Jennifer and Thomas were going to have their first child. Jennifer was 7 months pregnant and actively getting ready for the birth of her son. She read baby magazines, she searched online baby sites and scrolled through Instagram to learn how to be a mom and to find out about all the hot new baby items everyone was buying. Thomas was concerned about all the supplies that Jennifer was purchasing. The extra costs were putting stress on their monthly budget. Thomas didn’t understand why a small baby would need so many things but when he tried to ask if what Jennifer wanted was really necessary, she would say, “I just know the baby needs this!” and then wait until Thomas approved the purchase. Thomas always gave in because he loved Jennifer so much and wanted her to be happy and enjoy the process of becoming a mother.
Jennifer is like many first-time moms. She was super excited for the arrival of her baby and had the desire to be the best parent possible. By reading information, searching the Internet for advice, and buying lots of baby clothes and items, Jennifer thought she was doing what was needed to make sure her baby would be healthy and content after birth. What Jennifer didn’t realize is that baby companies are very savvy and market directly to the excitement and desire that new moms have to get everything right. By understanding that the most important thing that a new baby needs is a loving and caring parent, first-time parents like Jennifer can avoid wasting money and focus their attention on how to care for their baby in ways that will maximize their health and safety.
Most new parents first focus on the material things a baby will need. In reality, babies do not need a lot. This short list includes:
• Diapers, cloth or disposable
• Basic clothing, such as long or short onesies, socks, hats
• Lightweight blankets
• Car seat
• Crib or cradle
• Breast milk or formula; if using formula, baby bottles
• Optional: Winter outerwear, if baby is born during cooler months
This is all that is necessary during the first few weeks to welcome a new baby into the world. It is wise not to purchase too many clothes because it is impossible to know how big your baby will be – they may be long and lean or short and chubby. Some newborns weigh very little and others are born quite large. The labels on baby clothes, such as 0-3 months or 3-6 months, are relative. There are no industry standards that guide the labeling of infant clothes. It is best to wait until your baby arrives before buying a lot of clothing. Also, your baby will grow quickly, so you don’t need to invest in a lot of garments to keep them dressed as they sprout up.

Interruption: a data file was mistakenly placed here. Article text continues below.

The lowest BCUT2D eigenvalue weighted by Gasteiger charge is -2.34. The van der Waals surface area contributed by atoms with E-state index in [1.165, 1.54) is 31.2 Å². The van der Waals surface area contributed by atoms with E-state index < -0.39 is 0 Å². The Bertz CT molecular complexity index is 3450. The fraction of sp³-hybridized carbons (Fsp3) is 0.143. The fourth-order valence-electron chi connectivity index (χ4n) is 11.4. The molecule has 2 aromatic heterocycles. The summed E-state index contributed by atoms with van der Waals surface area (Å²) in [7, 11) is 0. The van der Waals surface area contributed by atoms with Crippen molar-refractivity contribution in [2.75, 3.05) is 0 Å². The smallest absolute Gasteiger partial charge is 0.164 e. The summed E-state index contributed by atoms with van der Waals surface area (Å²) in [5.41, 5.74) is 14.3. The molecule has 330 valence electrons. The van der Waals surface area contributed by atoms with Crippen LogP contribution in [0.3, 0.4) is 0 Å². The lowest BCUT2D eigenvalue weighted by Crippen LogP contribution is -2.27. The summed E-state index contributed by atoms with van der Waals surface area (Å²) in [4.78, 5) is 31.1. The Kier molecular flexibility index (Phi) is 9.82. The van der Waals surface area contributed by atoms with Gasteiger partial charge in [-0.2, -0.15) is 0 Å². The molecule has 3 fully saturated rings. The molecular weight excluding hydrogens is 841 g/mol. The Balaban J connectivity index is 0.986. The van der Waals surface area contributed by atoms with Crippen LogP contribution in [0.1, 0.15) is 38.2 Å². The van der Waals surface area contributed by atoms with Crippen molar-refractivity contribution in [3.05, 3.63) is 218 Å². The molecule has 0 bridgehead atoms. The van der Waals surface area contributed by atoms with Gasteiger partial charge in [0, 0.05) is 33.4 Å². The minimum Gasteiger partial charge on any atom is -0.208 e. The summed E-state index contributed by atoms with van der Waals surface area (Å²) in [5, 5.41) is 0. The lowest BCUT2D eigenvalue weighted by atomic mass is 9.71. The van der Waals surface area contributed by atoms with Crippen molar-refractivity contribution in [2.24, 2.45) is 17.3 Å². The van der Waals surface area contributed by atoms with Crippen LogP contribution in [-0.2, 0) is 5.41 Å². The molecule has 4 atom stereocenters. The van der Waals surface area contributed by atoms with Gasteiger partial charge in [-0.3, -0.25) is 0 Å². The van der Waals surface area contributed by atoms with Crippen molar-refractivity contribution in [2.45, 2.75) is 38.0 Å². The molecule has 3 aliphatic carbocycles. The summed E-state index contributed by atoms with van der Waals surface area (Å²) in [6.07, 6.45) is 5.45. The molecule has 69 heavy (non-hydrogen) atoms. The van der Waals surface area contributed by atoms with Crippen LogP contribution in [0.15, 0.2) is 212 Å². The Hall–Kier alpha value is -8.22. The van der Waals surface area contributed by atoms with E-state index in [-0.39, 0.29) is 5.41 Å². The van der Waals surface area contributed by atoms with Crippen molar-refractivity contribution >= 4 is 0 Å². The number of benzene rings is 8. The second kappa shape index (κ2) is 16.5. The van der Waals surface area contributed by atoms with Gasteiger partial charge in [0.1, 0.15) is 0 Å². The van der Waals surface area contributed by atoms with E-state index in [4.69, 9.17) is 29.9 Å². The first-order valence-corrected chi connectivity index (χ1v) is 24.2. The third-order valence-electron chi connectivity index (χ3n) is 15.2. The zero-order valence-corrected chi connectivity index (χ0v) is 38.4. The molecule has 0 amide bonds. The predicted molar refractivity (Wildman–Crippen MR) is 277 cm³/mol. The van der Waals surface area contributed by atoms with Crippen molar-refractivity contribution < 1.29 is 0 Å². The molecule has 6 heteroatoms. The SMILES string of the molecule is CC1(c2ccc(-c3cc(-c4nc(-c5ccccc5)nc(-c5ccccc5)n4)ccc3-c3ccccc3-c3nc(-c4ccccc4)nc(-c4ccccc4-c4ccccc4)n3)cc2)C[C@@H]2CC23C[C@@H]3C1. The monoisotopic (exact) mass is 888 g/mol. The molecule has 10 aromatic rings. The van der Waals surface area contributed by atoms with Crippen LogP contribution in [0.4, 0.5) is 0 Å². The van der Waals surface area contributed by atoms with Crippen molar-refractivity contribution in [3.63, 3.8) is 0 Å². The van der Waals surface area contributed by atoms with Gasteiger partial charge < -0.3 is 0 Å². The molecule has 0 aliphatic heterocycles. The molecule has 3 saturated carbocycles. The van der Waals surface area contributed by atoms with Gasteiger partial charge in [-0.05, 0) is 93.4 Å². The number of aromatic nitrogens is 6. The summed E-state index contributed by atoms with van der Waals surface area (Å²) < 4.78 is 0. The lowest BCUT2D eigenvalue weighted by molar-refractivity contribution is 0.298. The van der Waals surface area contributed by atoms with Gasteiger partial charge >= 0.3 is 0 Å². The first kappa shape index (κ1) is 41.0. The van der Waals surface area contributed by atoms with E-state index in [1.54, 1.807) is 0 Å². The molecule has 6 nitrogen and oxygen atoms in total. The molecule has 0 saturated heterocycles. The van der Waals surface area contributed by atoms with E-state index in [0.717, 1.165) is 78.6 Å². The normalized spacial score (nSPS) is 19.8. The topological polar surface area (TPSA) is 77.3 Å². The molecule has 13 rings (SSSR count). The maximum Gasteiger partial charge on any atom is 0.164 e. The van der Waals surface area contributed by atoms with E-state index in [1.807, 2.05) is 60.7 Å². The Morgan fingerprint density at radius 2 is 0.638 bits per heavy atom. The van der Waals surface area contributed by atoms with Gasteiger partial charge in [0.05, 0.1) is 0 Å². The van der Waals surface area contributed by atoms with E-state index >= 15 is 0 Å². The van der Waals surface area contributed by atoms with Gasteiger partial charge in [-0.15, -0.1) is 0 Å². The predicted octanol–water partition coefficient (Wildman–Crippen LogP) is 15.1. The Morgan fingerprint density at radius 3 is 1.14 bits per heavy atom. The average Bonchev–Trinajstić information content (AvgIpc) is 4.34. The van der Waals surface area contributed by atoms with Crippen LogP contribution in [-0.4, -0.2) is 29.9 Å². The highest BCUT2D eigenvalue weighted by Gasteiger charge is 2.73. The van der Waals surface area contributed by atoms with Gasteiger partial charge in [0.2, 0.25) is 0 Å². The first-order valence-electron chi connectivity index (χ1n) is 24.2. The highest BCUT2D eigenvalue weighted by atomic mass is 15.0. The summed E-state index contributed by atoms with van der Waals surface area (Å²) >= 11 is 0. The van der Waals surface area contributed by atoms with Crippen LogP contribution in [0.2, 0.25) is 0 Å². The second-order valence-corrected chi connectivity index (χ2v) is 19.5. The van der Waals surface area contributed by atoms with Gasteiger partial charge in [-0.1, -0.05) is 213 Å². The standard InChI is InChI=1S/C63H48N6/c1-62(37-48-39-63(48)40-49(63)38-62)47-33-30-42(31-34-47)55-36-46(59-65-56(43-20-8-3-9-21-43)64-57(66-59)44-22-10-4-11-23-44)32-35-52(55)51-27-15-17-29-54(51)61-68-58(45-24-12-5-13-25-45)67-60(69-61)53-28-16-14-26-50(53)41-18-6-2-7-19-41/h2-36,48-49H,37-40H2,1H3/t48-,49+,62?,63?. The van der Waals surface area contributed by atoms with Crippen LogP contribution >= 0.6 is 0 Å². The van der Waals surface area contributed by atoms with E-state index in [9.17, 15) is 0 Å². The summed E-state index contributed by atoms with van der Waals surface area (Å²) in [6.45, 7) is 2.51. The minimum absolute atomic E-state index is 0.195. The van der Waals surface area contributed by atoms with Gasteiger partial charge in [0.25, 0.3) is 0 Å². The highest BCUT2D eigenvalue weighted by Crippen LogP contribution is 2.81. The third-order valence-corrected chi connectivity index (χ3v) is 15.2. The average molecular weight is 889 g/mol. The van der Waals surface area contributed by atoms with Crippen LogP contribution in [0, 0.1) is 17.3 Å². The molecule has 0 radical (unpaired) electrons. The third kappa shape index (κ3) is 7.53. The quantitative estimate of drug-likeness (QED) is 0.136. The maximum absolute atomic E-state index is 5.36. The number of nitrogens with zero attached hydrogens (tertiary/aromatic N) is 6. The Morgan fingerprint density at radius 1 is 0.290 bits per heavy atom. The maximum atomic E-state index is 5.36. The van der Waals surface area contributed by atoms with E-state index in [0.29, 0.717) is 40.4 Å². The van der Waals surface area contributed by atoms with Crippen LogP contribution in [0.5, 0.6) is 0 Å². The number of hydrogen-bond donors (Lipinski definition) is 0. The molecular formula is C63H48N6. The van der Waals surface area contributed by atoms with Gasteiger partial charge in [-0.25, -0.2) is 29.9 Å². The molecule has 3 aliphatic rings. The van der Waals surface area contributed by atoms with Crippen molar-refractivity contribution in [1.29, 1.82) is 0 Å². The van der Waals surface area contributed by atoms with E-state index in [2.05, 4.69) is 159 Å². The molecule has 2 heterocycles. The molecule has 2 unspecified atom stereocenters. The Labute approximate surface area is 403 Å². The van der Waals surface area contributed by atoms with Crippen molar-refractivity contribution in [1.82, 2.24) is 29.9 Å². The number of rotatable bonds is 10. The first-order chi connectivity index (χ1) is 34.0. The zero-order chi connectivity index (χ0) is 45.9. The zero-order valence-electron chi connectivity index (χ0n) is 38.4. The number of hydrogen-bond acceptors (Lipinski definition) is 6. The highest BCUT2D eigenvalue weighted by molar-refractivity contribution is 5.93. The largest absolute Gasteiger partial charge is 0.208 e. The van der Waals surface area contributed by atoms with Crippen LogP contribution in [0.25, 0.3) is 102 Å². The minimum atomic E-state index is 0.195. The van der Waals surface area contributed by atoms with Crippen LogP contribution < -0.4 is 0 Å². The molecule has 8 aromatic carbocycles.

There are also lots of baby supplies that are not really necessary, such as fancy velcro swaddling blankets, infant bathtubs, toys that make sound and light, motion swings, and many more gadgets. These things are marketed as “must haves” but they are not needed nor positive for your newborn baby. Newborns are already overstimulated with all the changes of moving from the womb to the outside environment. They don’t need any more stimulation as they adjust. Your protective arms, warm snuggles, soothing voice, and consistent, appropriate care is all they need. So, you can feel confident about skipping all these unnecessary items and costs.
The one thing that new parents should invest in is quality information. If you are having problems breastfeeding, find a lactation consultant. If your baby has switched their days and nights, reach out to a developmental specialist. If your baby is colicky, find a pediatric specialist. Looking for information on the Internet is not always a good idea. Anyone can post information on a webpage, even information that is false or misleading. Not all books are written by authors with the appropriate training or expertise. Seek out and invest in information that comes from professionals who have education and experience in the themes you want to learn about. There is nothing more important than finding the right answers, when you need them, to help you and your newborn.
Avoiding the marketing hype that comes with being a new parent will help you buy less stuff and focus your investment on getting quality, professional information to help you learn how to care for your newborn and start them off on the right foot.
Diaz Meneses, G. (2013). Breastfeeding: an emotional instinct. Breastfeeding Medicine 8(2), doi: 10.1089/bfm.2012.0079.
King, D. (2014). Marketing wearable home baby monitors: real peace of mind? British Medical Journal, 349.g6639. ISSN 0959-8138.
About the instructor
Deanna Marie Mason PhD
More than 20 years of clinical experience helping families:
Bachelor's Degree in Registered Nursing, Master’s Degree in Pediatric Nurse Practitioner and PhD in Nursing. University professor, patient education specialist, pediatric researcher, published author and reviewer to first-line international scientific journals, continuous philanthropic activity related to health promotion and education, wife and mother of two children.